This is how you arrive at a state where crowds of bipolar people say “it’s bad to discuss Kanye because it gives ammunition to people who want to stigmatize mental illness” —or worse, pretend Kanye’s behavior isn’t classic bipolar shit— thereby in their own marvelous way stigmatizing the hell out of mental illness.These aren't members of community looking to bond, share, learn from one another; they're members of an MLM looking to persuade strangers that being bipolar is good and cool and that this disorder causes nothing disorderly, just photogenic tears (ugly criers can go to hell) or a lot of creative output. To do so, they need to forcibly reject anyone who acts mentally ill, which is extremely funny. The famous observation that “every organization appears to be headed by secret agents of its opponents” is probably related to this general phenomenon.
Compensations instead of scenes
It will not surprisethat this all called to my mind one of my favorite remarks, from the philosopher Simone Weil:
“A beautiful woman looking at her image in the mirror may very well believe the image is herself. An ugly woman knows it is not.”
The diction is important: Weil is saying that the ugly know something the beautiful do not. This knowledge —about who we are— is vitally important to our happiness, to our capacity to make sound decisions in the world, to our ability to love and be loved. The compensation for defects is knowledge of this kind, and it is enough, in my opinion, that the failure of scaled scenes of support isn’t terribly unfortunate. Indeed: I think they may sometimes stand in the way of this kind of knowledge: “No, you are your face! And you should identify deeply with your face! Every face is equally good!” All of this is well-intentioned but untrue. It flows from resentment-driven avoidance and delays what’s really needed: personal acceptance of the facts as they are (and a proper situating of them in a broad context: a life in this universe that ends in death; a world of billions which has lasted for eons).
I don’t pretend bipolar disorder is a desirable, quirky eccentricity unfairly maligned; I also feel only mild and IMO appropriate “shame” about it, and I’ve learned a lot from being bipolar. My version of Weil’s aphorism might be:
A sane person reviewing their thoughts may well believe that they’re reliably able to self-assess. An insane person knows they are not.
I wouldn’t trade this knowledge for anything, even as I can get quite sad imagining how my life might’ve been different without the disorder. That’s life: complex tradeoffs and attributes (that don’t define us) playing unpredictable roles in what sort of experience we get here on Earth.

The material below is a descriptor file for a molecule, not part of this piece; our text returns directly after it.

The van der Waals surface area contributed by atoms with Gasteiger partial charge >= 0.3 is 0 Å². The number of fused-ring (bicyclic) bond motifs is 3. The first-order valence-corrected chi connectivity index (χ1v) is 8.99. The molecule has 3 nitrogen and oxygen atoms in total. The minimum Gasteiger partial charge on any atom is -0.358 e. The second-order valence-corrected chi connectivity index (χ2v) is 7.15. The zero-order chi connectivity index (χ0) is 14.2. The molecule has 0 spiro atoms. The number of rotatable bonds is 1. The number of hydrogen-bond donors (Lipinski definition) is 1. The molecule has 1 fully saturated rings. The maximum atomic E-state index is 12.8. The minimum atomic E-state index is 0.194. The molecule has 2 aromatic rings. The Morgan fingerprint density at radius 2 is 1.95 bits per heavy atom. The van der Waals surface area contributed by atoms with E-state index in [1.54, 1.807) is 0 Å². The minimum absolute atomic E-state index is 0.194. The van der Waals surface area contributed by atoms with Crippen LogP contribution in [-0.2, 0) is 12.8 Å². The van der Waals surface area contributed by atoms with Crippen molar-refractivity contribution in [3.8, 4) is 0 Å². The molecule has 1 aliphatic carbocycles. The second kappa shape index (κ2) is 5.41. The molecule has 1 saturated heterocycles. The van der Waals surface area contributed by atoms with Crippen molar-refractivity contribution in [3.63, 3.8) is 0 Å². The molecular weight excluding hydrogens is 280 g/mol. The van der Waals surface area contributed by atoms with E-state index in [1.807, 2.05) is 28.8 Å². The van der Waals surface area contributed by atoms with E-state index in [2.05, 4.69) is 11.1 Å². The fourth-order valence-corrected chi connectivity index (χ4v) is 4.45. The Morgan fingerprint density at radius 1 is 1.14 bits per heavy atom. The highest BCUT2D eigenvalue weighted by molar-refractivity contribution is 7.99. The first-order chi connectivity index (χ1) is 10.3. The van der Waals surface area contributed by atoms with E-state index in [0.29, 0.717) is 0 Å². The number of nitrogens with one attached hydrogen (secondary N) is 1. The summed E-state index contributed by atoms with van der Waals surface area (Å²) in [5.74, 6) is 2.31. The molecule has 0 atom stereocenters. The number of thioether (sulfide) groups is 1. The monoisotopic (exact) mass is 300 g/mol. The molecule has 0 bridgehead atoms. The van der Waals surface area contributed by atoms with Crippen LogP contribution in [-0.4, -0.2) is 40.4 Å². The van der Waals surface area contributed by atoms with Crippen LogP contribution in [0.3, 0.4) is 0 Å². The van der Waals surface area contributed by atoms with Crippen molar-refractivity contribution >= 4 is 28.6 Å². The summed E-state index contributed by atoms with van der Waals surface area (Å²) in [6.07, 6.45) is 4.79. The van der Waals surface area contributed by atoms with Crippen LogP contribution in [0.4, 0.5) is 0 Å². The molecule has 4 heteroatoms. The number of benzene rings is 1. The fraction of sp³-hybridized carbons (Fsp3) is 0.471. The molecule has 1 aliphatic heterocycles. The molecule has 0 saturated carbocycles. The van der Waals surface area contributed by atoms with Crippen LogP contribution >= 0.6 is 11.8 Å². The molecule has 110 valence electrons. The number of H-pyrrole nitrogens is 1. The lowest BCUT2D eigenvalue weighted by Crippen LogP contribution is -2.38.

I don’t know; I’m not a group person, so this could all be my own projection; there are no doubt many groups that avoid this fate, and I’d have problems with lots of them, too. But I’ve come to think that —like these groups— I’ve looked outward too much over the course of my life, and that especially anything scaled is dubious. What was needed, for me, was to sort out my relationship with myself and my flaws without society, which doesn’t know shit anyway. It was better once I realized no one out there could make me whole, and certainly no community. No new language, no new social order was likely to matter as much as shedding my entanglements with social concerns altogether. I try even to forget language, to forget all these theories, to live a little bit removed from the words themselves and just with myself and with people. After all: I’m not ugly, and I’m not bipolar. That’s just what they’ve called me, and while it’s useful to coordinate around these concepts and I freely accept them as socially real (and consequential), I try not to get carried away. They’re more sounds coming out of more mouths, none of which will be audible to me in the casket and which therefore shouldn’t be on the beach, either.
Not always, but enough that to pretend otherwise is unjustifiable IMO!
These games of ambiguous intention —a “vulnerable” “confession” that earns only praise can seem both sincere and obviously calculating— are possible because we all believe in several sets of values at once: for example, we may believe that “being mentally ill is totally fine and good and chill, and even virtuous in a way: it entails suffering, which we celebrate, and it produces difference, which can be good, and it’s sometimes artistically valuable,” and so on; and at the same time: “Fuck no, I wouldn’t want my kid to be bipolar, are you kidding me? I’ve seen those screaming homeless people, that would be so sad for them to wind up like that.” Both of these statements are, as people mysteriously say these days, “valid.” The space between them accounts for some of the incoherence of our cultural processes: a group exists to support “the ugly” but inevitably prefers the beautiful, for example.
In Nietzschean terms, I like both “resentment” morality and “aristocratic” morality and think they should be productively in-tension across society; I tend toward the former —a deep element of my being— but I reject criticism of the latter. It’s perfectly valid and has a lot to recommend it.
I don’t care about this at all, incidentally.
It’s one of Conquest’s laws.
Sophia has objections to this statement, I should note!
As someone with a parent whose bipolar manifests in the Kanye register on a good day, this all tracks with my observations!
Feel like there’s real potential for a good stand-up bit about impostor syndrome in unglamorous jobs, like the people hired by Rent the Runway to smell the returned items and determine whether they were properly dry cleaned. “It’s too much pressure! Everyone else on the crotch sniffing team has advanced degrees. How are they trusting ME with this responsibility?”
> But I’ve come to think that —like these groups— I’ve looked outward too much over the course of my life, and that especially anything scaled is dubious. What was needed, for me, was to sort out my relationship with myself and my flaws without society, which doesn’t know shit anyway. It was better once I realized no one out there could make me whole
Taking responsibility over yourself is a lonely affair. The gravity of those pursuing it is always going to be much weaker than those looking outward to cope.
Also don't think I didn't notice that you're a successful and well loved man. How convenient for you to try and make yourself the voice of your group.